The easiest way to do this was to download a free low-poly model of a human figure, scale that to the average height for a female body (165 cm), then import that into Unreal. I was then able to use it as a guide for the other objects like fountain and columns.
I rescaled the entire terrain as well, and worked on smoothing out some hills. I wanted the edges to slope upward and have some trees and bushes to distract from the cut-off. This needs more work.
I imported some more assets from Zbrush and Maya into my scene, arranging them upon the columns.
I also created a simple cylinder in Unreal and inserted it into the fountain, then filled it with the Ocean Water shader/texture.
Next steps are to finalize importing assets, refining the terrain, setting up the controllers for VR (HTC Vive) then exporting it as a playable game.
Now that I’m starting to get a handle on the asset pipeline from Zbrush to Maya to Unreal, I’ve begun bringing in a some of the assets I’ve built and arranging them.
When I play-tested it, the scale seemed off. I found some documentation that says a basic Player is apprx 180 Units high. Unfortunately in Unreal, objects are simply measured in terms of relative scale. There isn’t an easy way to measure how many units tall something is – it is simply a 1x1x1 scale. (This seems like something begging to be fixed?!) You can go into the editor and see the actual size of the units there, but no easy way to scale them to an exact size.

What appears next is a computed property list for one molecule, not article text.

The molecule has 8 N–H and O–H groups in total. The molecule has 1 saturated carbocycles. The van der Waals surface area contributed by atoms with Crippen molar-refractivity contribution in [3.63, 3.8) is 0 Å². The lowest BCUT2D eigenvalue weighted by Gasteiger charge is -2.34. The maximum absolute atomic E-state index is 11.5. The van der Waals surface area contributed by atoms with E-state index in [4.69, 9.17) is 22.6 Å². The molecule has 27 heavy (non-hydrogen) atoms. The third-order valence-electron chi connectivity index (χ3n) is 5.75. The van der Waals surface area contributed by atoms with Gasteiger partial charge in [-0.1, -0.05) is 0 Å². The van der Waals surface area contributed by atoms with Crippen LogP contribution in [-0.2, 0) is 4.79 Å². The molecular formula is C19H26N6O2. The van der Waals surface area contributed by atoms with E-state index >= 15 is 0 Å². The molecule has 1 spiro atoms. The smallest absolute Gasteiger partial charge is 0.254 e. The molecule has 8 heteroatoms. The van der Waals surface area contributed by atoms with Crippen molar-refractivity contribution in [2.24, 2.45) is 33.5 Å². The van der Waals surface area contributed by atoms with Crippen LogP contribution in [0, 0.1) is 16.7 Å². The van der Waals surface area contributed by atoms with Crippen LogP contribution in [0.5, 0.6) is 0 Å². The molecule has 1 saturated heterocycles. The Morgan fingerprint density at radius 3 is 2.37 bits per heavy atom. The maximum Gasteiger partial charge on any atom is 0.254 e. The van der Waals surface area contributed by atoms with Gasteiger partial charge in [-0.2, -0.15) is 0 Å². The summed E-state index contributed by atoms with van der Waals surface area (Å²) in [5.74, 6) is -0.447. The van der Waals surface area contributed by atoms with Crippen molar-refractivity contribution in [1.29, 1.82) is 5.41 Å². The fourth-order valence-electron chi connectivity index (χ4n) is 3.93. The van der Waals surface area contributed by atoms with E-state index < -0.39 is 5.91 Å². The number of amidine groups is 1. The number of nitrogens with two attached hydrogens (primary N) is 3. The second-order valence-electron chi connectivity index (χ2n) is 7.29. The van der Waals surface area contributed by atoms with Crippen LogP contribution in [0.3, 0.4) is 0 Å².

Knowing that a standard cube is 100 units high, it stands to reason that two cubes stacked would be 200 units, or slightly higher than the average player character.
By using two stacked cubes as a frame of reference, it seems obvious to me that I need to scale everything down in size or else my player will feel dwarfed.
Next steps are to import the rest of my objects and get them scaled appropriately, get some water in the fountain, landscape the terrain a bit more, and figure out the steps to package the level for export so others can play.
I hope to also be able to build the controllers to take it into VR.
This was looking decent in Maya, so I used Maya’s “Send to Unreal” feature, thinking I was in the home stretch, but this was the result.
I tried simply exporting it as an FBX for Unreal, but it didn’t send the textures over (see column on the left).
One of the issues I identified was that my computer kept crashing when I tried to do thing like export UVs, so I went back to a longer set of notes I took in class, and found the helpful “work on clone” option. This worked like a charm. I was able to export Texture Maps and a Normal map. Rather than using the GoZ feature, I exported as OBJ and opened it it Maya. I then created a new Lambert material and applied the Texture and Normal (bump) maps from the files I had exported. Looking pretty good!